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Mechanics problem

  • Thread starter suppy123
  • Start date
  • #1
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Homework Statement



A cyclist of mass m experiences a force due to wind resistance equal to -kv^2 when travelling at speed v on a horizontal road. Show that her speed halves in a distance of 0.69m/k if she stops pedalling.

Homework Equations




The Attempt at a Solution


ma = -kv^2
i m not sure if i m right.
 
Last edited:

Answers and Replies

  • #2
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ma = -kv^2
i m not sure if i m right.


well, you are right =)
So you are able to do it now?
 
  • #3
29
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lol :D but i don't get where to put 0.69m/k into the equation
and does it mean a = 0 when she stops pedalling?
 
  • #4
tiny-tim
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lol :D but i don't get where to put 0.69m/k into the equation
and does it mean a = 0 when she stops pedalling?
Hi suppy123! :smile:

erm … you don't put 0.69m/k into the equation, you get it out of the equation! :rolleyes:

And no, a = 0 only when v = 0.

Hint: a = dv/dt. :smile:
 
  • #5
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hi, tim ;)
ma = -kv^2
m(dv/dt) = -kv^2
m(dv/dt) = -k(d/t)^2
m(dv/dt) = -k d^2/t^2
m(dv/dt) * 1/k^2 = -k * d^2/t^2 * 1/k^2
m(dv/dt) / k^2 = -d/k * d/t^2
i got it out ;)
 
  • #6
tiny-tim
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oh suppy123 … a lot of that makes no sense at all! :redface:

(d/t) doesn't mean anything.

Nor does d^2/t^2 or d/k or d/t^2.
Hint: m(dv/dt) = -kv^2,

so mdv/v^2 = -kdt. :smile:
 
  • #7
29
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oh, does m in 0.69m/k means mass over k?
mdv/v^2 = -kdt
m/k = -dt/dv/v^2
m/k = -dt * v^2 /dv
 
  • #8
tiny-tim
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integrate

Hi suppy123! :smile:
mdv/v^2 = -kdt
m/k = -dt/dv/v^2
m/k = -dt * v^2 /dv
hmm … very good … but you're just juggling with fractions.

you need to integrate.

Hint: ∫mdv/v^2 = -∫kdt :smile:
 
  • #9
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oo, but how do i find out the "t" from k
or it is just -m/v = 0 ??
 
  • #10
tiny-tim
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oo, but how do i find out the "t" from k
or it is just -m/v = 0 ??
You find the "t" by integrating, until you get an equation in t.

Fist step: What is ∫kdt?
 
  • #11
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er,
k= -ma/v^2
k=-m(dv/dt)/v^2
∫kdt = -∫m(dv/dt)/v^2 dt = -∫m/v^2 dv = m/v
 
  • #12
tiny-tim
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∫kdt = -∫m(dv/dt)/v^2 dt = -∫m/v^2 dv = m/v
Yay! :biggrin:

Now integrate the left-hand side … what is ∫kdt? :smile:
 
  • #13
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∫mdv/v^2 = -m/v = -∫kdt
∫kdt= m/v
 
  • #14
tiny-tim
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∫kdt= m/v
Yes, I know!

And I know you know!

And you know I know you know! :rolleyes:

But … now integrate the left-hand side! :smile:
 
  • #15
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but i don't know the t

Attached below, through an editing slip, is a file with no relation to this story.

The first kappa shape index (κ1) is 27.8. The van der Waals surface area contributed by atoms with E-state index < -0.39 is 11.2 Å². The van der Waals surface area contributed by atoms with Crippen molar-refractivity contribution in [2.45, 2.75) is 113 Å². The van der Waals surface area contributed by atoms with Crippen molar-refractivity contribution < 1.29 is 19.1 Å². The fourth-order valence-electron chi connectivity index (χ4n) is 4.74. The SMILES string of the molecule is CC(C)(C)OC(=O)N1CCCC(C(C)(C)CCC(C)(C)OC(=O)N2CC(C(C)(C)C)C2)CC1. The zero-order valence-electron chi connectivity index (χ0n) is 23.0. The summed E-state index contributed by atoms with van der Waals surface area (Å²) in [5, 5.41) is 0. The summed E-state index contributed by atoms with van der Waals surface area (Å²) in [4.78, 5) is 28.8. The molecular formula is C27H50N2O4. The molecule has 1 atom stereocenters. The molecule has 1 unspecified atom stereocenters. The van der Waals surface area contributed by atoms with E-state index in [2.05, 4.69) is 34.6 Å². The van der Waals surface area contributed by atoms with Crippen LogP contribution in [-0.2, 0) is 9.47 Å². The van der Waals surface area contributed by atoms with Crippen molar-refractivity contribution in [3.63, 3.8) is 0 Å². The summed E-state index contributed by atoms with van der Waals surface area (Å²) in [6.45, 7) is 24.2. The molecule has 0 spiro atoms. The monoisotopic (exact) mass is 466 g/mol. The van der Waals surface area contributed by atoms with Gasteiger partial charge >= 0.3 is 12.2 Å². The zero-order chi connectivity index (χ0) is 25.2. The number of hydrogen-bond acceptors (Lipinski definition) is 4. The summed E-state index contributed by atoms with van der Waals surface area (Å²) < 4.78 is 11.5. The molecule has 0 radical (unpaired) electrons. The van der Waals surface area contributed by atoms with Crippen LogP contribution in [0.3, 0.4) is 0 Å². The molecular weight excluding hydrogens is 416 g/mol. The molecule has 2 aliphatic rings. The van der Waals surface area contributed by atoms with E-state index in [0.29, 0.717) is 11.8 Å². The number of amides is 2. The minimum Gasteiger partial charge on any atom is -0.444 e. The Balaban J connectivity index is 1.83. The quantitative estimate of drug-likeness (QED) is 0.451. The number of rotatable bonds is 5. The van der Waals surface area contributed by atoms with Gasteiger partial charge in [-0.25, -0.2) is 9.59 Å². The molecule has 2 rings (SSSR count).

the left-hand side which is....?
 
  • #16
tiny-tim
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What who did next?

D'oh!

Hint:
K-k-k-katy beautiful Katy
You're the one and only girl that I adore
When the m-moonshine over the cowshed
I'll be waiting at the k-k-k=kitchen door
What is ∫kdt? :smile:
 
  • #17
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0????????
 
  • #18
tiny-tim
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… what kt did next …

What is ∫kdt? :smile:
∫kdt = kt + constant.

So the original ∫kdt = -∫m dv/v^2 becomes:

kt = m/v + constant. :smile:
 
  • #19
rl.bhat
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Since you want the relation between distance and velocity, try this one.
ma = -kv^2
dv/dt = -k/m*v^2
dv/ds*ds/dt = -k/m*v^2
dv/ds*v =-k/m*v^2
dv/ds = -k/m*v
dv/v = -k/m*ds
Now integrate. Put the initial condition to find the constant of integration.
 
  • #20
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- m/k = -vt+vc
m/k=vt-vc
 
  • #21
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Since you want the relation between distance and velocity, try this one.
ma = -kv^2
dv/dt = -k/m*v^2
dv/ds*ds/dt = -k/m*v^2
dv/ds*v =-k/m*v^2
dv/ds = -k/m*v
dv/v = -k/m*ds
Now integrate. Put the initial condition to find the constant of integration.
but it doesn't give any values except for the distance
 
  • #22
rl.bhat
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The integration becomes
ln(v) = -k/m*s + C
The initial condition is when s = 0 v = vo.
So ln(v) = -k/m*s + ln(vo)
Now find s when v = vo/2
 
  • #23
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ln(vo/2) = -k/m*s + ln(vo)
ln(vo)-ln(2)=-k/m*s + ln(vo)
ln(2)m / k = s
0.69m/k = s :)
 
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  • #24
Kurdt
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ln(vo/2) = -k/m*s + ln(vo)
ln(vo)-ln(2)=-k/m*s + ln(vo)
ln(2)m / k = s
And there is your answer. I bet you can guess what ln(2) is :wink:.
 
  • #25
29
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tim! i also want to know ur method :)
 

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